Most of them daily wage workers, they decided to dedicate some time to their cultural mission. Vinod Nambiar, a software engineer led the group.

They had started their journey by forming a folk musical troupe and later, they expanded their group.

Stories on traditions, village festivals, relationships, families, temple culture and everything that past generations had gone through were told to younger generations through folk songs once. Every community had their own songs which narrated oral history of their past.

Folk songs mainly sung on the banks of Bharathapuzha were about the different art forms, festivals, rituals and traditions associated with Nila. Vayali put in sincere efforts to collect and revive the old folk songs in the area.

“We visited people from the older generations, and collected their folk songs. We learned them, though we made small changes, and without losing the originality we now sing these songs. That is how we preserve them,” says Raghav, a folk song singer in Vayali group.


“Whatever songs we sing are related to Valluvanad and its culture. We describe the traditional art forms here. When we studied about these folk songs, we understood the art forms in Valluvanad are closely related to Bharathapuzha,” Kuttan, another artiste from Vayali says.

“Now we perform in many places, and people have even started coming to our village in search of us,” Kuttan adds.

Apart from the folk song troupe, Vayali’s revolutionary achievement is its bamboo orchestra. It was after they saw a bamboo orchestra perform at the Traditional Music and Rhythm Festival in Japan, that they also decided to have one.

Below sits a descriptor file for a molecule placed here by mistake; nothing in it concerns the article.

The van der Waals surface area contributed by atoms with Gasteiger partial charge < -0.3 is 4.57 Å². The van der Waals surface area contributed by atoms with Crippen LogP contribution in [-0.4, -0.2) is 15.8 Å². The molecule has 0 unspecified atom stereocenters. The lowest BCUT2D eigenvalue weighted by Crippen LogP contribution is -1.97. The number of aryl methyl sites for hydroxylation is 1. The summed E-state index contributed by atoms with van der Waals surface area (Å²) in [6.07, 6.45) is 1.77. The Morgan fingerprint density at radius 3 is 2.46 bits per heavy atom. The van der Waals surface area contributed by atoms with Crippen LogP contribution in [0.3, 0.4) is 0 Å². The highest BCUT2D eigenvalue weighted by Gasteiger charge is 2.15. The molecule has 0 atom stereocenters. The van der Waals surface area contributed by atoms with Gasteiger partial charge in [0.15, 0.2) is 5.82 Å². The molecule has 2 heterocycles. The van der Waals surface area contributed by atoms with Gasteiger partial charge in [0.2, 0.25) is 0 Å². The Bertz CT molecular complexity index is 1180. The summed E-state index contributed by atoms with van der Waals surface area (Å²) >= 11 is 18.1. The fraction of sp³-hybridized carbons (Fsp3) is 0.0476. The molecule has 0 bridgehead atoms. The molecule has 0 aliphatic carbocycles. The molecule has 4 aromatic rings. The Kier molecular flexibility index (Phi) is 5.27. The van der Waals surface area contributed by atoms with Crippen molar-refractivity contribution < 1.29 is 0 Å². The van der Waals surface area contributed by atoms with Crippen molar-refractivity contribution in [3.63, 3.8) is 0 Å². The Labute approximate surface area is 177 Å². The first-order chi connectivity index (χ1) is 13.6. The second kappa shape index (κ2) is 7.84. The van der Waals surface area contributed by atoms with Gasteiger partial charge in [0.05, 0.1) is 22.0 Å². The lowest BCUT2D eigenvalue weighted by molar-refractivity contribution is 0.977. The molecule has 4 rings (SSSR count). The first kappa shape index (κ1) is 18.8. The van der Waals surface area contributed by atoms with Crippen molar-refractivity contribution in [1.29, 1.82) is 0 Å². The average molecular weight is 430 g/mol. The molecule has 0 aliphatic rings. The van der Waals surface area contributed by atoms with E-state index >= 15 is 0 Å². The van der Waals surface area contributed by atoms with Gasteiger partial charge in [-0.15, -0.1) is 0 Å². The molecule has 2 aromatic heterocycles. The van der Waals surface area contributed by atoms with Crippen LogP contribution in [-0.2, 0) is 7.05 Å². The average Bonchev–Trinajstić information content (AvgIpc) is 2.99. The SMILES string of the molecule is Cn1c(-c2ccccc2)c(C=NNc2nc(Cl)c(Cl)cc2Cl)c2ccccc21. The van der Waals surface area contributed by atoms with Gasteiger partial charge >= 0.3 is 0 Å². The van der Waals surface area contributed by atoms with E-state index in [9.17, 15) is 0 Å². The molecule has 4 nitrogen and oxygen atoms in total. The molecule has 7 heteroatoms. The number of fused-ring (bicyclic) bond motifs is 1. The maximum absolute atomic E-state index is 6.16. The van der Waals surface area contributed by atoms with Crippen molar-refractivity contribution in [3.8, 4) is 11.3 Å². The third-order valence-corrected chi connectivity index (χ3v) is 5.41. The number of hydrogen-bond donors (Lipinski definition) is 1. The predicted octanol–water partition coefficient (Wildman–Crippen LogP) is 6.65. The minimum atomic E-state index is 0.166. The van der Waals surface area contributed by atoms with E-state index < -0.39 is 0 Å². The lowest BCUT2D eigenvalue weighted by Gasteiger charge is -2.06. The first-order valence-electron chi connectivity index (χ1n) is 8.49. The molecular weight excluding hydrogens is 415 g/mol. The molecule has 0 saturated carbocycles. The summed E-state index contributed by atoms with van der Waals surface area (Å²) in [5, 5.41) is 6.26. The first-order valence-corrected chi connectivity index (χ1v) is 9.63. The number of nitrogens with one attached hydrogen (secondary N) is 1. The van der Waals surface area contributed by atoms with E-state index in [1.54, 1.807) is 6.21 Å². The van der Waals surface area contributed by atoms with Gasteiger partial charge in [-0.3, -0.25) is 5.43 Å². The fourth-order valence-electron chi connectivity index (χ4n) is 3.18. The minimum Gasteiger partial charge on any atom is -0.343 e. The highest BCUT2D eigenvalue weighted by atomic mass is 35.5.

The orchestra has about 10 wind and percussion instruments. These include the Mulam Chenda (percussion), and Mulam Thudi and Mazha Mooli (wind), a five-drum set. They have also incorporated the flute into it. The orchestra has been widely appreciated both within Kerala and elsewhere.

Vinod Nambiar says that the group’s instruments are really unique as they designed it themselves. “The sound of a bamboo instrument is set according to its cut,” he says, adding that the sound of an instrument would depend on the hardness of the bamboo, its weight, age, distance between the nodes, and other factors. The orchestra plays not only the existing folk music, they also compose new music which is getting very popular.

“We experimented with bamboo, the biggest grass in the world, to create music. We also do it as part of environment protection. A craftsman named Sunny who was from Idukki district first made some some instruments for us. With started with that. It was in 2010- 2011 we developed the instruments Vayali has now,” Pradeep, one of the artistes, says.

(All photographs by Lenin CV)

(Edited by Ragamalika Karthikeyan)

Loading content, please wait...

Related Stories

No stories found.
The News Minute